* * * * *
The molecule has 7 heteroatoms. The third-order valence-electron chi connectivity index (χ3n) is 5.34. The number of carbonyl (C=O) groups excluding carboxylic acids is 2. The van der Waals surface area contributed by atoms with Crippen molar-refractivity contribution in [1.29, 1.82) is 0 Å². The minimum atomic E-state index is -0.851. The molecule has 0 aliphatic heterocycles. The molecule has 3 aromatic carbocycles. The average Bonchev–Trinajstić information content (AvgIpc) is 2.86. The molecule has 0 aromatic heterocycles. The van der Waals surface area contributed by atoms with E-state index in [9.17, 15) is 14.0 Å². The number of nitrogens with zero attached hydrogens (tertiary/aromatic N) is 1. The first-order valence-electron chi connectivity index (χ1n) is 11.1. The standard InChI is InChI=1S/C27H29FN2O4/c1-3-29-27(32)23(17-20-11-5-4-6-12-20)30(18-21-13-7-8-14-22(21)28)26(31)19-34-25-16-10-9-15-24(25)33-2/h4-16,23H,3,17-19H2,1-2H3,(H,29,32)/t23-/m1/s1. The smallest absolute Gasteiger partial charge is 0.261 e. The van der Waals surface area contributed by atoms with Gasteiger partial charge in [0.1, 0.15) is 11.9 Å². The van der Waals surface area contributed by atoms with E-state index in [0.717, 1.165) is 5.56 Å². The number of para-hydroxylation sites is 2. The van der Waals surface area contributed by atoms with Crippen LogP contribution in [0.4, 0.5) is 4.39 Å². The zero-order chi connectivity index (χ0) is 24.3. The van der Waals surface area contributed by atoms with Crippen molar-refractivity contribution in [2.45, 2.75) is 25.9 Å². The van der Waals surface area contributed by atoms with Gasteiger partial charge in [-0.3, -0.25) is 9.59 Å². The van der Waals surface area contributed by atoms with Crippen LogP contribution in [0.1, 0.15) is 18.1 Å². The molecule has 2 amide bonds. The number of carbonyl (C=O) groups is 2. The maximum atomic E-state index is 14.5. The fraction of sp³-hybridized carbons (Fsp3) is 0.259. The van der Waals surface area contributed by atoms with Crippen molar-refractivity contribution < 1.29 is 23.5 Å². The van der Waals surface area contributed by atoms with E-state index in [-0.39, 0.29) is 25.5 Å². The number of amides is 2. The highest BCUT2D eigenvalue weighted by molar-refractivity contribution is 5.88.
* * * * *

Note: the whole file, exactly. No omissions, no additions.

The molecule has 7 heteroatoms. The third-order valence-electron chi connectivity index (χ3n) is 5.34. The number of carbonyl (C=O) groups excluding carboxylic acids is 2. The van der Waals surface area contributed by atoms with Crippen molar-refractivity contribution in [1.29, 1.82) is 0 Å². The minimum atomic E-state index is -0.851. The molecule has 0 aliphatic heterocycles. The molecule has 3 aromatic carbocycles. The average Bonchev–Trinajstić information content (AvgIpc) is 2.86. The molecule has 0 aromatic heterocycles. The van der Waals surface area contributed by atoms with E-state index in [9.17, 15) is 14.0 Å². The number of nitrogens with zero attached hydrogens (tertiary/aromatic N) is 1. The first-order valence-electron chi connectivity index (χ1n) is 11.1. The standard InChI is InChI=1S/C27H29FN2O4/c1-3-29-27(32)23(17-20-11-5-4-6-12-20)30(18-21-13-7-8-14-22(21)28)26(31)19-34-25-16-10-9-15-24(25)33-2/h4-16,23H,3,17-19H2,1-2H3,(H,29,32)/t23-/m1/s1. The smallest absolute Gasteiger partial charge is 0.261 e. The van der Waals surface area contributed by atoms with Gasteiger partial charge in [0.1, 0.15) is 11.9 Å². The van der Waals surface area contributed by atoms with E-state index in [0.717, 1.165) is 5.56 Å². The number of para-hydroxylation sites is 2. The van der Waals surface area contributed by atoms with Crippen LogP contribution in [0.4, 0.5) is 4.39 Å². The zero-order chi connectivity index (χ0) is 24.3. The van der Waals surface area contributed by atoms with Crippen molar-refractivity contribution in [2.45, 2.75) is 25.9 Å². The van der Waals surface area contributed by atoms with Gasteiger partial charge in [-0.3, -0.25) is 9.59 Å². The van der Waals surface area contributed by atoms with Crippen LogP contribution in [0.1, 0.15) is 18.1 Å². The molecule has 2 amide bonds. The number of carbonyl (C=O) groups is 2. The maximum atomic E-state index is 14.5. The fraction of sp³-hybridized carbons (Fsp3) is 0.259. The van der Waals surface area contributed by atoms with Crippen molar-refractivity contribution < 1.29 is 23.5 Å². The van der Waals surface area contributed by atoms with E-state index in [-0.39, 0.29) is 25.5 Å². The number of amides is 2. The highest BCUT2D eigenvalue weighted by molar-refractivity contribution is 5.88.